News Alerts
prev next

Beyond the octagon cages

The anticipation, a rush of enthusiasm, a whiff of fear and an overpowering stench of determination fill the arena as fighters enter the octagon in a sport of mixed martial arts (MMA). Slowly making its way in the city, MMA is increasing in popularity among the youths of today’s generation through infamous competitions like the Ultimate Fighting Championship.
Various fight leagues and tournaments have been organised in various parts of Shillong over the recent years.
The most recent championship, the annual “3rd Ground and Pound Fight League 2018” was held in Umsning.
MMA fighter Frankystar Momin, who won the championship, reveals what it takes to play the sport. Frankystar grew up idolising the legendary Bruce Lee. “I have always had an interest in martial arts since I was a child.”
With a background in karate, Momin has competed at many state level as well as national level tournaments. His eagerness to learn more forms of martial arts led him to Happy Red Rooster (HRR) MMA training centre located in Laitumkhrah. He is currently the striking coach at HRR. Speaking on the sport he said, “MMA is an art that helps to bring discipline in one’s life. It helps us become more respectful of the people around us. Being from a karate background, naturally my striking game is stronger than my ground game. However, ever since I joined Happy Red Rooster, I learned Jujitsu from coaches Reuben and Isaiah, which has helped me improve my ground game.”
“For the Umsning championship, I trained really hard along with my coaches and team mates. I went into the competition with the mindset that I should not take anything for granted. I did not underestimate my opponent Renaldius since I already knew how good a fighter he was. It was with the support that I got, both spiritually as well as mentally, from them that I won the fight. There was a time when I was feeling down but with my coaches and teammates’ support I got the determination to succeed. This win is for them,” Momin added.
Addressing the most common misconception that MMA is a violent sport, he said, “Yes, many people may view this sport as violent in comparison to other disciplines such as Karate. This is because they see that in the other disciplines, there is not much contact. However, MMA is a full contact sport which includes grappling so people would naturally think so. This is not the case because mixed martial arts take discipline to master. We are still playing at the amateur level, but one may notice that professional fighters have more skills to make the game entertaining as well after years of training. It is a sport that can be learned by people from all walks of life. It is comparatively more useful in self defense for women as well. Personally, I love this sport and I am hopeful that it will continue to grow in our state and it will get much recognition.”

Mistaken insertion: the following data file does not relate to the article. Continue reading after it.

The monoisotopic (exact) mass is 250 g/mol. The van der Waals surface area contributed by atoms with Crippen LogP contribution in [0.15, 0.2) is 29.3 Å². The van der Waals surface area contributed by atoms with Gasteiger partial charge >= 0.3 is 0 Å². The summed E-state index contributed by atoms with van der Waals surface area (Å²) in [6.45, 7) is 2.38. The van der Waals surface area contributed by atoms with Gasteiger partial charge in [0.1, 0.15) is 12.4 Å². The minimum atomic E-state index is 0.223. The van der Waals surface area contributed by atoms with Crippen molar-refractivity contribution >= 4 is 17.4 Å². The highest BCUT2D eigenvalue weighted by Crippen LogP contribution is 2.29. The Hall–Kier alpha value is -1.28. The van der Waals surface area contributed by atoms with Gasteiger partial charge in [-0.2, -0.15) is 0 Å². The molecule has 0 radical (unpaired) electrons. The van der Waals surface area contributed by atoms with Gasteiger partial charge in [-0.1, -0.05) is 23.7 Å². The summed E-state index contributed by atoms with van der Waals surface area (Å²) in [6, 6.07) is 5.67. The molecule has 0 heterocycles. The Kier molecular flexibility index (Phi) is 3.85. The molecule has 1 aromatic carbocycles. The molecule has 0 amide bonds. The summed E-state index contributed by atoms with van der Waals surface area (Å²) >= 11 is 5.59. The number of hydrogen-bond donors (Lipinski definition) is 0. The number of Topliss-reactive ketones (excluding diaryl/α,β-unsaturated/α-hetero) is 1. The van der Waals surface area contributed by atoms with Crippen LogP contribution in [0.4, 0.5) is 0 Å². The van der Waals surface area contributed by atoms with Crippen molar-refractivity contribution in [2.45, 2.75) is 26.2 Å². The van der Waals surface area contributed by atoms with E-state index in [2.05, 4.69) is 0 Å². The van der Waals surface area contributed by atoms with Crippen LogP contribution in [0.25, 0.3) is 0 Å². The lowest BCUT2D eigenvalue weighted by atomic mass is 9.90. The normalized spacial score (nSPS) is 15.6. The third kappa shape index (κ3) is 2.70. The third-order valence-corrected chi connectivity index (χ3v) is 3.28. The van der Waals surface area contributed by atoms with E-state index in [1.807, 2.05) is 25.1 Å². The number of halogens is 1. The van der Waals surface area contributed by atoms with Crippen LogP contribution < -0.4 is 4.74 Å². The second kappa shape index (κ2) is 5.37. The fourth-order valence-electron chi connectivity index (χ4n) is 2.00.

MMA has more depth than what most people may choose to see. Rueben LalchhuanawmaZadeng, also a fighter at HRR, says that the sport is also an outlet for stress.
Remy Kharshandi turned to MMA because of a bad lifestyle. “It disciplines me, it helps boost my confidence and keeps me on track. You have to sacrifice a lot, it takes courage and training is a must. We sweat, we bleed but the end result is worth it.”
Being a girl fighter at HRR, IohtylinWankhar (in picture) says, “It takes courage. Happy Red Rooster brought out the best in me.” To be a fighter is definitely a challenge as Iohtylin elaborates that “it takes determination to wake up every day with that body ache to train even harder. It is a mental as well as a physical challenge. But I love it.”
She added by encouraging more girls to take up this sport even if it was just for self defence.
Stepping into the octagon definitely takes more than courage. The amount of dedication and hard work it takes is often overlooked. Therefore, these bravehearts should be given their due respect and appreciation for their efforts and skills.
(Contributed by
Donisha S Basaiawmoit)

You might also like More from author